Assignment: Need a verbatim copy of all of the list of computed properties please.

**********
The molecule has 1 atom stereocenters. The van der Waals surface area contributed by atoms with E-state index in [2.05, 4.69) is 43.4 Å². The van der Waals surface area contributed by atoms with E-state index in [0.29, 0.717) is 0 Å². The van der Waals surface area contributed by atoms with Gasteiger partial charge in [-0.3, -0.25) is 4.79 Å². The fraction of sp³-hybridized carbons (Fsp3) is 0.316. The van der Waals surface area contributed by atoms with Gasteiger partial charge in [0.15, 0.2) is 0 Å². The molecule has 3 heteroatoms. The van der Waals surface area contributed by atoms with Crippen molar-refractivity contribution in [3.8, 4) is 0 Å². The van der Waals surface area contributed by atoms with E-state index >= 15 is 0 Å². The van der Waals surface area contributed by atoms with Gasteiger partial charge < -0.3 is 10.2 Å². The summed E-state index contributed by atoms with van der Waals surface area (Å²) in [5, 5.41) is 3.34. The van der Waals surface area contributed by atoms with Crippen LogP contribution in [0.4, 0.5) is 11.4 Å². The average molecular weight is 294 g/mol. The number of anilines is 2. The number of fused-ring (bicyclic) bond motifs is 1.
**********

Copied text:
The molecule has 1 atom stereocenters. The van der Waals surface area contributed by atoms with E-state index in [2.05, 4.69) is 43.4 Å². The van der Waals surface area contributed by atoms with E-state index in [0.29, 0.717) is 0 Å². The van der Waals surface area contributed by atoms with Gasteiger partial charge in [-0.3, -0.25) is 4.79 Å². The fraction of sp³-hybridized carbons (Fsp3) is 0.316. The van der Waals surface area contributed by atoms with Gasteiger partial charge in [0.15, 0.2) is 0 Å². The molecule has 3 heteroatoms. The van der Waals surface area contributed by atoms with Crippen molar-refractivity contribution in [3.8, 4) is 0 Å². The van der Waals surface area contributed by atoms with E-state index >= 15 is 0 Å². The van der Waals surface area contributed by atoms with Gasteiger partial charge < -0.3 is 10.2 Å². The summed E-state index contributed by atoms with van der Waals surface area (Å²) in [5, 5.41) is 3.34. The van der Waals surface area contributed by atoms with Crippen LogP contribution in [0.4, 0.5) is 11.4 Å². The average molecular weight is 294 g/mol. The number of anilines is 2. The number of fused-ring (bicyclic) bond motifs is 1.